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HomeNewsHigh-tech bike helps spinal-cord injury victims work up sweat

High-tech bike helps spinal-cord injury victims work up sweat

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spine400x337David Albright will not miss the Chicken McNuggets. Or the 400-mile round trip. He will not miss the motel bills or memorizing the graffiti on overpasses along the way.

Now that a special bike for people with spinal cord injuries has arrived at a Virginia Beach facility, he also won’t have to miss his workout.

Albright said he lost the use of his legs during back surgery in August 2004. Last May, he started working out on an Ergys 2 bike – the same one that Christopher Reeve used after the actor’s horse-riding accident and that his family donated after his death. The bike uses electrical impulses to stimulate the muscles to pedal.

Before that, Albright, 35, would try exercising by pushing his wheelchair around with his arms, but that wasn’t very satisfying.

“The only time I got good sweating was when it was 100 degrees outside,” Albright said.

Problem was, the closest Ergys 2 he could find was Reeve’s old bike at the state-operated Woodrow Wilson Rehabilitation Center in Fishersville, near Staunton. So he made the trek from his Suffolk home a few times a month, worked out for an hour one day, had a post-workout snack at a nearby McDonald’s, stayed overnight, then worked out again the next day before heading home.

“It got to the point where it was starting to get a little expensive, so I went every other week,” Albright said.

A couple of weeks ago, an Ergys 2 arrived at Hilltop Therapy Center in Virginia Beach.

“David was here the next day,” said Debbie Kaye, a Physical Therapist at the facility, part of Sentara Healthcare. A grant from the Commonwealth Neurotrauma Initiative paid for Ergys 2 bikes in Virginia Beach and a few other localities in the state, including Richmond and Roanoke.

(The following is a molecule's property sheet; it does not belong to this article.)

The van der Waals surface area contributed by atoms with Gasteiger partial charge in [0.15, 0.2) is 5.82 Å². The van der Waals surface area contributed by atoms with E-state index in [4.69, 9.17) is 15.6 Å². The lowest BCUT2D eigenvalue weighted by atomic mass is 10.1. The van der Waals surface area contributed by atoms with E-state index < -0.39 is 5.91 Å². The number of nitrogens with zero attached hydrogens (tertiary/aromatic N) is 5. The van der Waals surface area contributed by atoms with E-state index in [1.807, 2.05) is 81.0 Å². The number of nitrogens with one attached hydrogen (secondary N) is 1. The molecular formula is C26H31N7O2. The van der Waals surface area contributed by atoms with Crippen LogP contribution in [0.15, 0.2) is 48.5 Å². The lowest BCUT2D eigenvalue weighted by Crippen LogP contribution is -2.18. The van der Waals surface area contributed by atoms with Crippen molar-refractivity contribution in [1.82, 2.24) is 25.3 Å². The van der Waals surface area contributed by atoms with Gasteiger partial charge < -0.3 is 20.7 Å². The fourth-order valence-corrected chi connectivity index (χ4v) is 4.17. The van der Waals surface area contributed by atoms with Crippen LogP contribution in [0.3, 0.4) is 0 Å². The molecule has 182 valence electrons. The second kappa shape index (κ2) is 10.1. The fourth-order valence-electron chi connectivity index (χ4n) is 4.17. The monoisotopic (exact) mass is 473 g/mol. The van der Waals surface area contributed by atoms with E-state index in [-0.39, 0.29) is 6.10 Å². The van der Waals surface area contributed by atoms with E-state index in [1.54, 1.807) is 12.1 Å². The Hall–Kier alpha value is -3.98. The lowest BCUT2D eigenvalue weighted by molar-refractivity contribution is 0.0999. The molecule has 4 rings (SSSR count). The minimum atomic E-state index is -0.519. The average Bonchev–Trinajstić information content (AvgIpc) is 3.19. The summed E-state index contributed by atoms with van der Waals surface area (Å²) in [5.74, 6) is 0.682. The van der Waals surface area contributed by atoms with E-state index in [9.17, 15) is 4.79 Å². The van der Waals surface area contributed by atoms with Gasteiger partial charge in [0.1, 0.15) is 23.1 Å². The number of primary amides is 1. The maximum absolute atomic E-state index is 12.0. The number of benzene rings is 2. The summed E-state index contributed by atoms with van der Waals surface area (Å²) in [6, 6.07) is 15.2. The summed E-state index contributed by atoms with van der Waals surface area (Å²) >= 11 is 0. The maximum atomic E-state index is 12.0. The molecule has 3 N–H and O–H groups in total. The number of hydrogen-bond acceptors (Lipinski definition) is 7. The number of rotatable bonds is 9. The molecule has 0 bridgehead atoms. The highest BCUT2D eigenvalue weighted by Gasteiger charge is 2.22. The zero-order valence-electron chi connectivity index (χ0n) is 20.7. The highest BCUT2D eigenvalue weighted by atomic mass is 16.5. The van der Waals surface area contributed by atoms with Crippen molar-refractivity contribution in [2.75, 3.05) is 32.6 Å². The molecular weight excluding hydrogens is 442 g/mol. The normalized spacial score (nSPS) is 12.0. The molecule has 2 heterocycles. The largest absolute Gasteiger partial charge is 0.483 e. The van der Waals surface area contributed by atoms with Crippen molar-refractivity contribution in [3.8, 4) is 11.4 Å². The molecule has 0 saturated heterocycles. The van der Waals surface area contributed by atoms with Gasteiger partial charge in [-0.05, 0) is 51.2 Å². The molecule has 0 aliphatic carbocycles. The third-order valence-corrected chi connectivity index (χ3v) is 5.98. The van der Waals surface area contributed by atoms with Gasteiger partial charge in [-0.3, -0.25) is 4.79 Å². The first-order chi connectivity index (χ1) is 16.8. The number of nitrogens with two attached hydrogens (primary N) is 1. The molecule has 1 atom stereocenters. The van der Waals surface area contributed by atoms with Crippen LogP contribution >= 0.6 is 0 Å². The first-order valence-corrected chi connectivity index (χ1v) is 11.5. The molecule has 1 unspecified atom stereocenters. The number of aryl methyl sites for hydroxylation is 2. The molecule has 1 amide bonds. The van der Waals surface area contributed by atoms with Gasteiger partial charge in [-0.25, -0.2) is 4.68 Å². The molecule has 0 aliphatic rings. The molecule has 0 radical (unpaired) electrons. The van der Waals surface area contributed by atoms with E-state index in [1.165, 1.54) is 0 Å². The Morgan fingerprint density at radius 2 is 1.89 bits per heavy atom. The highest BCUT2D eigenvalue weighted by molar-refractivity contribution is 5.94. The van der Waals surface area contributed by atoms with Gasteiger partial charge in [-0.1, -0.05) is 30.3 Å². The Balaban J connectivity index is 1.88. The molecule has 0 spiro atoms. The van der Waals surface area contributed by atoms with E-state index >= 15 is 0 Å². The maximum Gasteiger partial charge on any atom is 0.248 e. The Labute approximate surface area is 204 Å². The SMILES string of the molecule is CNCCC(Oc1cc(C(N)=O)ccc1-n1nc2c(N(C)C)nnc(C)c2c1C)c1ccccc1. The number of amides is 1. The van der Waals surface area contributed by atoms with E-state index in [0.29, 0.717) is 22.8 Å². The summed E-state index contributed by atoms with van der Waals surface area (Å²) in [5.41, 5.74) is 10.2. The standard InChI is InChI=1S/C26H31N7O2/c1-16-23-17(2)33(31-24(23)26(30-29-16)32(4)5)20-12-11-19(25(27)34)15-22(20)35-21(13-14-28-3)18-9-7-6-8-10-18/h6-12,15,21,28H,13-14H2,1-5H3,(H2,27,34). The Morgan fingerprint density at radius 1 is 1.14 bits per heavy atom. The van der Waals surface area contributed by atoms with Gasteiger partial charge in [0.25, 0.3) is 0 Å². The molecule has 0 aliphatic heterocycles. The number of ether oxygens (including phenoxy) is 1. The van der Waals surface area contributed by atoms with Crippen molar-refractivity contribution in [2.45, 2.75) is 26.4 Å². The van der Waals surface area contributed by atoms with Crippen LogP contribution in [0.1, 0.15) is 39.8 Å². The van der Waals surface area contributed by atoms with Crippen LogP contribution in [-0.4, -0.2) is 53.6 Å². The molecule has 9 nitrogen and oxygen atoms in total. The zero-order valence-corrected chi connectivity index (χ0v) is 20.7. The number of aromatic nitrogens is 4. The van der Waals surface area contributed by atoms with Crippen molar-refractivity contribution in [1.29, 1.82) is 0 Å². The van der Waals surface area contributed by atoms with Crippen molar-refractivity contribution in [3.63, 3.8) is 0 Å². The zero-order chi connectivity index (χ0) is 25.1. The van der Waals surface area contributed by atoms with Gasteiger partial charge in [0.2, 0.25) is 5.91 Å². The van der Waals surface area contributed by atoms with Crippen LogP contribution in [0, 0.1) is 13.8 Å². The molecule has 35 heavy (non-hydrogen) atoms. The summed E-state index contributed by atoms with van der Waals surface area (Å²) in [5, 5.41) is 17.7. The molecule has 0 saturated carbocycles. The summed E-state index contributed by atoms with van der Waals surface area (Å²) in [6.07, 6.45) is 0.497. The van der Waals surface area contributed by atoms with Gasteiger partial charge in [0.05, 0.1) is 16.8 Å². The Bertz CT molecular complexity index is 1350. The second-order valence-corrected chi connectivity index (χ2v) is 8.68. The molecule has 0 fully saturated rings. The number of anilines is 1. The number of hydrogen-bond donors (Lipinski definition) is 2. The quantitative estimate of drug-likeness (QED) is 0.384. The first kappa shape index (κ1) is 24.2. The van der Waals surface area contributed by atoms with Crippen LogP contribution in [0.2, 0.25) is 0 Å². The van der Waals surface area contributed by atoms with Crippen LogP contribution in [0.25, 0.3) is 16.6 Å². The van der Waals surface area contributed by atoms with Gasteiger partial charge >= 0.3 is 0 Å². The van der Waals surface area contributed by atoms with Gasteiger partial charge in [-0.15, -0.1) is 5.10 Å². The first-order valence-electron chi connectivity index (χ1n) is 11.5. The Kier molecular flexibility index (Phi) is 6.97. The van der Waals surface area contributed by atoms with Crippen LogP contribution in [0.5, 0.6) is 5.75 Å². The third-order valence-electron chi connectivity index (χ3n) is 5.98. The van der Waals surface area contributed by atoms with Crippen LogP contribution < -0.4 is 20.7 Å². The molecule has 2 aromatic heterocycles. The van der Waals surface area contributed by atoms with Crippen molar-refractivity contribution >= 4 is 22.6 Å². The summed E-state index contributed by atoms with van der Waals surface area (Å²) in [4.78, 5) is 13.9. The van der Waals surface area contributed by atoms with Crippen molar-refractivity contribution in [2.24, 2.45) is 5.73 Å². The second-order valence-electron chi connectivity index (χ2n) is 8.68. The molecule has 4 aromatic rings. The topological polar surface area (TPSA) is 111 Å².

Kaye said exercising on the Ergys 2 can help undo some of the effects that physical inactivity forces on people with spinal cord injuries. It improves circulation, increases muscle mass, helps control weight – pretty much what exercise does for everybody.

What’s different is this bike is high-tech – and expensive. About $17,000 a pop.

“I wish something like that was more affordable for everybody,” said Scott Dickerson, a 31-year-old who became a Paraplegic at 20 after a car accident. “It’d be great to just go home and just hook up to that, watch the news and do 20 miles.”

Dickerson had his first session last week and as Albright told him he would be, he’s addicted. Both started off with the words “it’s hard to explain” when describing how they feel after a workout. While they don’t have feeling in their legs, it’s as though they kind of do.

“My legs are tired now,” Albright said Monday after biking 9.8 miles in an hour. “It’s like a new feeling, like you know how when you’re standing on your feet all day?”

“We hope this wears out from use,” Kaye said. After initial training, Hilltop will treat the bike workouts like clients going to the gym, charging $7 per workout or 10 for $60.

C ost is still a barrier for many. Insurance is spotty about covering the training by health professionals, Kaye said, and in addition to the bike cost, riders have to buy their own electrodes every couple of months at roughly $50 a set.

It still seems like a great deal to Albright, who, after a mere half-hour drive Monday, hooked up his set of 12 electrodes, got in the bike and started pedaling. He plans to keep coming three times a week for an hour’s workout, increasing its difficulty as he gets in better and better shape.

About the only thing missing is something to watch. The facility has no TV. Albright’s happy listening to his music on his headphones, but if there’s ever a Ergys 3, he knows what he’d add.

“A plasma pop-up.”

# Reach Nancy Young at (757) 446-2947
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